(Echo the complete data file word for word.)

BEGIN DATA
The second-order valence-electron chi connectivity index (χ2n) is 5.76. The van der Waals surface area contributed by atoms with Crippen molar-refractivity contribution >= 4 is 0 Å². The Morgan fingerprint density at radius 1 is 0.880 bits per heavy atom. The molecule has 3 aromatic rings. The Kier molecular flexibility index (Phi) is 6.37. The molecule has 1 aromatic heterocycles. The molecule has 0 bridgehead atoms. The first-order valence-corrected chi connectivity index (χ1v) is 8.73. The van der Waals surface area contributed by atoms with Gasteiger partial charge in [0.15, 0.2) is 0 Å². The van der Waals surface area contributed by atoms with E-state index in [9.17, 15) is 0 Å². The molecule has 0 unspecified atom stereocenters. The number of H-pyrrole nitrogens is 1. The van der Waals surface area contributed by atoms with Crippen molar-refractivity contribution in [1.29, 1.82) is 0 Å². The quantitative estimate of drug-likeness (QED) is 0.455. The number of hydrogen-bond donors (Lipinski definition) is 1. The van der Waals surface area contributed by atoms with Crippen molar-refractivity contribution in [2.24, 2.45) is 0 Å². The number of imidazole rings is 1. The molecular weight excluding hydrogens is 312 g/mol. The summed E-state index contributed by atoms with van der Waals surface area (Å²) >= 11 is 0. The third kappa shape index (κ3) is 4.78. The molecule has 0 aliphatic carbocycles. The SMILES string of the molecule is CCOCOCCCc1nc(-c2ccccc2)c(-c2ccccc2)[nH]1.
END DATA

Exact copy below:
The second-order valence-electron chi connectivity index (χ2n) is 5.76. The van der Waals surface area contributed by atoms with Crippen molar-refractivity contribution >= 4 is 0 Å². The Morgan fingerprint density at radius 1 is 0.880 bits per heavy atom. The molecule has 3 aromatic rings. The Kier molecular flexibility index (Phi) is 6.37. The molecule has 1 aromatic heterocycles. The molecule has 0 bridgehead atoms. The first-order valence-corrected chi connectivity index (χ1v) is 8.73. The van der Waals surface area contributed by atoms with Gasteiger partial charge in [0.15, 0.2) is 0 Å². The van der Waals surface area contributed by atoms with E-state index in [9.17, 15) is 0 Å². The molecule has 0 unspecified atom stereocenters. The number of H-pyrrole nitrogens is 1. The van der Waals surface area contributed by atoms with Crippen molar-refractivity contribution in [1.29, 1.82) is 0 Å². The quantitative estimate of drug-likeness (QED) is 0.455. The number of hydrogen-bond donors (Lipinski definition) is 1. The van der Waals surface area contributed by atoms with Crippen molar-refractivity contribution in [2.24, 2.45) is 0 Å². The number of imidazole rings is 1. The molecular weight excluding hydrogens is 312 g/mol. The summed E-state index contributed by atoms with van der Waals surface area (Å²) >= 11 is 0. The third kappa shape index (κ3) is 4.78. The molecule has 0 aliphatic carbocycles. The SMILES string of the molecule is CCOCOCCCc1nc(-c2ccccc2)c(-c2ccccc2)[nH]1.